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Local government officials from throughout the state have voted to oppose the initiative that would remove the sales tax from food.

The vote came Monday after a heated exchange with initiative supporter Merrill Cook.Directors of the Utah League of Cities and Towns will decide Friday whether to endorse the position taken Monday by the organization's Revenue and Taxation Legislative Issues Committee.

Sentiments were strong during the committee meeting, with Cook finally walking out before the vote was taken. Only two of the 17 committee members present voted "no," saying they favored removing sales tax from food in principle.

Cook had told the group that the state is well on its way to more than a $100 million surplus by the end of the calendar year and said he favored local governments getting a bigger share of the sales tax.

Of the 6.25-cent sales tax per dollar, each city or town gets about 1 cent while the state keeps about 5 cents. Along the Wasatch Front, another quarter-cent is collected to fund the Utah Transit Authority.

But the local leaders were more interested in the immediate effects taking the sales tax off food as of July 1, 1991, would have on their budgets and disagreed with Cook when he told them, "You're scaring yourselves."

After Cook and several committee members argued over just how much the initiative would cut into local government budgets, the committee chairman cut him off.

Before Cook and another Independent Party official left, Cook said the local government leaders were "dedicated to raising taxes. I'm dedicated to lowering them."

Much of the concern expressed over the effects of the initiative came from leaders of the state's smaller communities. Sunset Mayor Norm Sant said they would be most hurt by the initiative because they are most dependent on it.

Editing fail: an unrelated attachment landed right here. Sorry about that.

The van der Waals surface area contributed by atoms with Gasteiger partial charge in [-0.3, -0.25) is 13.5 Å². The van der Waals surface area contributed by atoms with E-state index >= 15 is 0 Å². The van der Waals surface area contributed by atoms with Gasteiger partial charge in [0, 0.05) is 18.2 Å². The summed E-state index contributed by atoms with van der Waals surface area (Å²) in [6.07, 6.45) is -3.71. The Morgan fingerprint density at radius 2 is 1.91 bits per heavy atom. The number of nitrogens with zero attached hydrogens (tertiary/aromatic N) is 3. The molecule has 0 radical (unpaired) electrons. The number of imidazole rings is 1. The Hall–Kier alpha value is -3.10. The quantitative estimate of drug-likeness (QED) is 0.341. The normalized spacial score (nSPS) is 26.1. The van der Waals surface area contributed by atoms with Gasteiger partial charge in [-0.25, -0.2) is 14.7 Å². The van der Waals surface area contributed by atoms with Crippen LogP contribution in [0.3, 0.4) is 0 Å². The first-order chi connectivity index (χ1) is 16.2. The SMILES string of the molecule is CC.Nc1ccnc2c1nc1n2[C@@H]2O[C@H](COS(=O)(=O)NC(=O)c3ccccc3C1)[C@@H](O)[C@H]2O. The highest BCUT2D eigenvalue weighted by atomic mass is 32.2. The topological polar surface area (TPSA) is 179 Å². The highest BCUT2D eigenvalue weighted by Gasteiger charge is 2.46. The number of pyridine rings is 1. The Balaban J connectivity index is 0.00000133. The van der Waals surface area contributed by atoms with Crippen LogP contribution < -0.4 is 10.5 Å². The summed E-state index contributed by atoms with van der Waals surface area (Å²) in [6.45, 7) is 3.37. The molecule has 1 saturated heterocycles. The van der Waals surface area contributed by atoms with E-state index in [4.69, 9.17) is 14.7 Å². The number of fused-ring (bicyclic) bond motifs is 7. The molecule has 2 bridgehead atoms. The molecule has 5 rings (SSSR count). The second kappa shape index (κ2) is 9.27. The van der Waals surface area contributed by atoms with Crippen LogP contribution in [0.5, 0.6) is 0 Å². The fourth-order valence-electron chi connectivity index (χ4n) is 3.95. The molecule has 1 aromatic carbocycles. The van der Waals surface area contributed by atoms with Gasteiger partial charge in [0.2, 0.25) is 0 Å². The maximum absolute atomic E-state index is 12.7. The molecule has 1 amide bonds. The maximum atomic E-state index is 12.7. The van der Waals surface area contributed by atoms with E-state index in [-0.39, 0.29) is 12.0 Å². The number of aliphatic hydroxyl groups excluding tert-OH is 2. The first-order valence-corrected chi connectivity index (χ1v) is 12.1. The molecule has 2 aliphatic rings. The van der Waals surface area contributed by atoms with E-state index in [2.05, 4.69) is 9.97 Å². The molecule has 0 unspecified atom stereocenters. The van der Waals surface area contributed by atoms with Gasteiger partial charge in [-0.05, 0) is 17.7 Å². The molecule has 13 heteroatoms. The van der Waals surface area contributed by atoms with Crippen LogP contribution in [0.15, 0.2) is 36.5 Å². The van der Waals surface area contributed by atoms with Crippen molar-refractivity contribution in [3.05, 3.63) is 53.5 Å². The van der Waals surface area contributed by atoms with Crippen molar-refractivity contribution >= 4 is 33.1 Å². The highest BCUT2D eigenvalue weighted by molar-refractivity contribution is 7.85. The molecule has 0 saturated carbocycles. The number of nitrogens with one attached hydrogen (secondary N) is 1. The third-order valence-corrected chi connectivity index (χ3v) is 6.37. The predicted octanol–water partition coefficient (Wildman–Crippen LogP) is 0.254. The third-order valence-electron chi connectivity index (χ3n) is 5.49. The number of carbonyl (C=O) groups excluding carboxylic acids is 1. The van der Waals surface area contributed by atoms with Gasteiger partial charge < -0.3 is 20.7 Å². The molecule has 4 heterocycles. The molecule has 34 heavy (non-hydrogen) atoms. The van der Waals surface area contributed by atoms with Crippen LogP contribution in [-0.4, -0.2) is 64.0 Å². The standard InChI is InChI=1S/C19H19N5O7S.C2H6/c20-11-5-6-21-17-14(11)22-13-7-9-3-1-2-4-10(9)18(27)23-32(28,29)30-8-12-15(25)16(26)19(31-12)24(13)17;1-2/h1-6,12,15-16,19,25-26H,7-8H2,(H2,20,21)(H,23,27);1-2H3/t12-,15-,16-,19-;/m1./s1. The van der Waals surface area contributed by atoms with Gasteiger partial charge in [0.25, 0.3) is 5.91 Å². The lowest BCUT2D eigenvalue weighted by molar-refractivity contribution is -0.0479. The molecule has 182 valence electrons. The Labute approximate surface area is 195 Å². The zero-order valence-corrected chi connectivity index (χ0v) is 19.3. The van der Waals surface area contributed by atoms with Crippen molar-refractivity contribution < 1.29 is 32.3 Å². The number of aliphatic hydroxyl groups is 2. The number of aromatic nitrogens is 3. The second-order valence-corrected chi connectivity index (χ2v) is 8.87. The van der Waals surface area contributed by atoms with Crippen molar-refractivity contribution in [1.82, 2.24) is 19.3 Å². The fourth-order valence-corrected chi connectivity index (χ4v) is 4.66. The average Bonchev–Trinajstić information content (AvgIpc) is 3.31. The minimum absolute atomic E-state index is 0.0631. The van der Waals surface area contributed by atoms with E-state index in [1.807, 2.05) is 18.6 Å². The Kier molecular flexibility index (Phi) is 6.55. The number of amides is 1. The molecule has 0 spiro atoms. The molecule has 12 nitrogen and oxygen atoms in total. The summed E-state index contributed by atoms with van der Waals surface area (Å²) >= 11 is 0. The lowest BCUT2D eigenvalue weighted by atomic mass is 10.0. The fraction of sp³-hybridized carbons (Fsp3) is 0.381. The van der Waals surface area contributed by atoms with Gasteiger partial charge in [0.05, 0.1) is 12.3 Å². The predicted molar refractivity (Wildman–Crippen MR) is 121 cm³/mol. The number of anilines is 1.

"Sales tax is the basic thing that keeps us alive," Sant told Cook, adding that he did not know how Sunset, with a population of 5,700, would be able to provide police, fire and other need services without the sales tax from food sales.

"I guess I'm not smart enough as a small-town mayor," he said. "I don't know how to handle this without sales tax." Some 60 percent of the Davis County community's $1.8 million budget comes from sales tax.

Most of that sales tax comes from two supermarkets. If supermarkets stop collecting tax on food sales, Sant said he would not recommend tax increases. Instead, the seven-member police force would likely be cut.

Other communities have similar fears. In Monticello, most of the tourist spending is done in grocery stores. In Richfield, residents travel to the Wasatch Front for much of their non-food shopping.

Although Gov. Norm Bangerter said weeks ago he will vote against the initiative and warned he will recommend budget cuts if it is approved, only the Utah Public Employees Association had joined him in his opposition.

Besides the Independent Party, which was formed by Cook after he and three other tax-cutting initiatives were defeated at the polls in 1988, Democratic leaders have supported the sales tax initiative.